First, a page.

Children’s Musical Theaterworks opens the classic musical at Veterans Memorial Auditorium
For the holiday season, what’s better than one red-and-curly haired, endlessly optimistic little girl named Annie?
Try Annie times two.
Young performers Elisabeth “Ellie” Burbidge and Samantha Shaheen-Smith share the title role in the new Children’s Musical Theaterworks production of “Annie,” directed by Karan Johnson, which opens Friday, Dec. 1. The two Annies alternate performances. They’re both outrageously excited to get to belt out such songs as “Tomorrow” and “Maybe,” of course. Here’s a rundown on each Annie:
Broadway in Fresno brings the national tour of ‘Beautiful: The Carole King Musical” to the Saroyan. And you can win free tickets
UPDATE: Congratulations to ticket winners Timothy Savage
and Erin Adams.
ORIGINAL POST: Broadway in Fresno kicks off its 2017-18 season with its biggest production of the year. “Beautiful: The Carole King Musical,” which opens Tuesday, Oct. 24, will play for eight performances through Sunday, Oct. 29. That’s compared to a two-night run (most often Tuesdays and Wednesdays) for most shows in the series.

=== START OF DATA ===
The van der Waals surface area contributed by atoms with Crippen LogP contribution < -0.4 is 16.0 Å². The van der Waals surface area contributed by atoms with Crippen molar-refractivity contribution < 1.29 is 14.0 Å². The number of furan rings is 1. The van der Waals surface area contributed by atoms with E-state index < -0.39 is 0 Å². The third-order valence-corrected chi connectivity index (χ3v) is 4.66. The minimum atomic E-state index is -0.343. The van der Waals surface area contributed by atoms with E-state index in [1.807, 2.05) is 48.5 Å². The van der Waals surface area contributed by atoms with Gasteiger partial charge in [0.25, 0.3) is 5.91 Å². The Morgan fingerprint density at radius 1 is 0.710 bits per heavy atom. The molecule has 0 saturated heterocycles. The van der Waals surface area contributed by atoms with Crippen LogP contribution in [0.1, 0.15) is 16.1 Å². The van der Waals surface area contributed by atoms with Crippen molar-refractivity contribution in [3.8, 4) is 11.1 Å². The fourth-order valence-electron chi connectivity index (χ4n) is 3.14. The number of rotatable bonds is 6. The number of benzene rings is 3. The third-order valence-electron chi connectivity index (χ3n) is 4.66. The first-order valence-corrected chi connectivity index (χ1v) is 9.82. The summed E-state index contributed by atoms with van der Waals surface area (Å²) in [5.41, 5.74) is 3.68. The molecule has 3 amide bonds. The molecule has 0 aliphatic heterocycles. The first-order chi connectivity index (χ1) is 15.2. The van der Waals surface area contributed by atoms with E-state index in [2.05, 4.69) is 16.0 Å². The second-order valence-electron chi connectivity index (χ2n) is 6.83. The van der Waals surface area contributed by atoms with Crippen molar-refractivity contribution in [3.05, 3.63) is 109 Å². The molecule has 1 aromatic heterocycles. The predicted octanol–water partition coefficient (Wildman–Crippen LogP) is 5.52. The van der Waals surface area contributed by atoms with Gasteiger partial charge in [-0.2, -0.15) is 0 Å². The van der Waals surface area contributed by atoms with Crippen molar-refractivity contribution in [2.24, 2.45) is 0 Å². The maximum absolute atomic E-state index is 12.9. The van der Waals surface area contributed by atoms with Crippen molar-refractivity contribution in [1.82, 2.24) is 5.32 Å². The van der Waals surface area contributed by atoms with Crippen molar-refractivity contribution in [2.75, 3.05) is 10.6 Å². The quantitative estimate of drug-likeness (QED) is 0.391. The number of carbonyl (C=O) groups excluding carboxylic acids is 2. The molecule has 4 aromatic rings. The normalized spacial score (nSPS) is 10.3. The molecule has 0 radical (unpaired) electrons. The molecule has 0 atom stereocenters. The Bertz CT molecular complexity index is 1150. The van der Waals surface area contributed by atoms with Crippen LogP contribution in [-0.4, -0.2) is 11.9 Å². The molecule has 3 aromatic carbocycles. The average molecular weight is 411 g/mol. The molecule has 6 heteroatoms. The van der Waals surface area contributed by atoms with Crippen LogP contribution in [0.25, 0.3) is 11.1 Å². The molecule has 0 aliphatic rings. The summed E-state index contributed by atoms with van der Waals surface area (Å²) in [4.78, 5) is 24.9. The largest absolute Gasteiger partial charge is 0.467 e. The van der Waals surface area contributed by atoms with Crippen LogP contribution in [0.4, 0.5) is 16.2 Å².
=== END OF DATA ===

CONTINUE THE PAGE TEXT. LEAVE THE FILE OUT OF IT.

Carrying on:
What can you glean from this? That “Beautiful” has the name recognition and broad appeal to attract thousands more people to the Saroyan Theatre than other shows in the season lineup. It’s also a Broadway-level production featuring actors who are members of Actors Equity, the professional stage union, which isn’t always the case with shows that tour through Fresno.
(If you haven’t yet gotten your tickets, here’s a chance to see the show for free: I’m giving away two pairs of tickets to the opening night performance. More details at the bottom of this post.)
I got to see “Beautiful” on Broadway in 2014, and I can see why it’s such a big hit: Unlike many so-called jukebox musicals that focus on one person’s music, this one has a strong, compelling storyline. We follow the young King just as she’s getting her start in the business, through the ups and downs of success and relationships, the music complements the emotional trajectory of the story. And, of course, some of those songs by the famed singer/songwriter are so well known you’ll be humming along after just a few bars.
StageWorks Fresno’s production of ‘Little Shop of Horrors’ gives us a memorable Audrey, and her namesake chews up the scenery to perfection
The plant steals the show in StageWorks Fresno’s chipper “Little Shop of Horrors,” which is as it should be. Carnivorous leafy life forms are a rarity in the musical theater canon, especially ones that sing and dance, and the plant is a big part of why this much-loved musical has become a community-theater staple. I envy neophyte audience members to this show who get to experience that voice — and those moves — for the first time.